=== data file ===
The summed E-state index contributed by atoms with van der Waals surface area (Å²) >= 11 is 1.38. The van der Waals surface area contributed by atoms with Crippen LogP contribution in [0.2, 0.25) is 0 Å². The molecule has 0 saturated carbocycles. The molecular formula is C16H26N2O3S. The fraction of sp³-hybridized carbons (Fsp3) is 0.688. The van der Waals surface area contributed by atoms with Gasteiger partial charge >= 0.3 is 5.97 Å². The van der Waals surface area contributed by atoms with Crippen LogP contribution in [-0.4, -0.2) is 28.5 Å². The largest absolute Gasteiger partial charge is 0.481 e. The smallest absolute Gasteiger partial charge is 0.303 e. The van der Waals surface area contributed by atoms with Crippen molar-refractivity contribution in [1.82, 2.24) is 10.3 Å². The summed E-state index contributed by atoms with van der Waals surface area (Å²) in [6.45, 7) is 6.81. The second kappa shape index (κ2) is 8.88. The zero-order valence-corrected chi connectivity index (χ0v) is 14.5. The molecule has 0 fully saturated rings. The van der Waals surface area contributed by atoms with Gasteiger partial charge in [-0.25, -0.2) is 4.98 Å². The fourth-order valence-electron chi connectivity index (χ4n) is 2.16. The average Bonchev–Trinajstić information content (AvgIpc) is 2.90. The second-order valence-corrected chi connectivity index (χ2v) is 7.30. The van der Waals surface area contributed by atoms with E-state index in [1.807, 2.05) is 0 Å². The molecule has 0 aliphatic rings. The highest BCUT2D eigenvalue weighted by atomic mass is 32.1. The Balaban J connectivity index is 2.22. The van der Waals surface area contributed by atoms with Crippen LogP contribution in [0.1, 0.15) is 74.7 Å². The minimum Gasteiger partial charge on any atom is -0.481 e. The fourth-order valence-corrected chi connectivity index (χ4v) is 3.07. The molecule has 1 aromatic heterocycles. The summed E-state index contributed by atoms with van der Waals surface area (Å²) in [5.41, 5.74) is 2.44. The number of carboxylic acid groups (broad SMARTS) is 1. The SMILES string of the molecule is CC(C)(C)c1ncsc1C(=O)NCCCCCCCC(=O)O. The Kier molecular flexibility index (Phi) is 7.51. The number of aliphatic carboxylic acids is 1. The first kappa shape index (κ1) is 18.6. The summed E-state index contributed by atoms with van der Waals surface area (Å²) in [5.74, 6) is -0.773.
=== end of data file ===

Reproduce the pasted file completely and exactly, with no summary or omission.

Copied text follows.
The summed E-state index contributed by atoms with van der Waals surface area (Å²) >= 11 is 1.38. The van der Waals surface area contributed by atoms with Crippen LogP contribution in [0.2, 0.25) is 0 Å². The molecule has 0 saturated carbocycles. The molecular formula is C16H26N2O3S. The fraction of sp³-hybridized carbons (Fsp3) is 0.688. The van der Waals surface area contributed by atoms with Gasteiger partial charge >= 0.3 is 5.97 Å². The van der Waals surface area contributed by atoms with Crippen LogP contribution in [-0.4, -0.2) is 28.5 Å². The largest absolute Gasteiger partial charge is 0.481 e. The smallest absolute Gasteiger partial charge is 0.303 e. The van der Waals surface area contributed by atoms with Crippen molar-refractivity contribution in [1.82, 2.24) is 10.3 Å². The summed E-state index contributed by atoms with van der Waals surface area (Å²) in [6.45, 7) is 6.81. The second kappa shape index (κ2) is 8.88. The zero-order valence-corrected chi connectivity index (χ0v) is 14.5. The molecule has 0 fully saturated rings. The van der Waals surface area contributed by atoms with Gasteiger partial charge in [-0.25, -0.2) is 4.98 Å². The fourth-order valence-electron chi connectivity index (χ4n) is 2.16. The average Bonchev–Trinajstić information content (AvgIpc) is 2.90. The second-order valence-corrected chi connectivity index (χ2v) is 7.30. The van der Waals surface area contributed by atoms with E-state index in [1.807, 2.05) is 0 Å². The molecule has 0 aliphatic rings. The highest BCUT2D eigenvalue weighted by atomic mass is 32.1. The Balaban J connectivity index is 2.22. The van der Waals surface area contributed by atoms with Crippen LogP contribution in [0.1, 0.15) is 74.7 Å². The minimum Gasteiger partial charge on any atom is -0.481 e. The fourth-order valence-corrected chi connectivity index (χ4v) is 3.07. The molecule has 1 aromatic heterocycles. The summed E-state index contributed by atoms with van der Waals surface area (Å²) in [5.41, 5.74) is 2.44. The number of carboxylic acid groups (broad SMARTS) is 1. The SMILES string of the molecule is CC(C)(C)c1ncsc1C(=O)NCCCCCCCC(=O)O. The Kier molecular flexibility index (Phi) is 7.51. The number of aliphatic carboxylic acids is 1. The first kappa shape index (κ1) is 18.6. The summed E-state index contributed by atoms with van der Waals surface area (Å²) in [5.74, 6) is -0.773.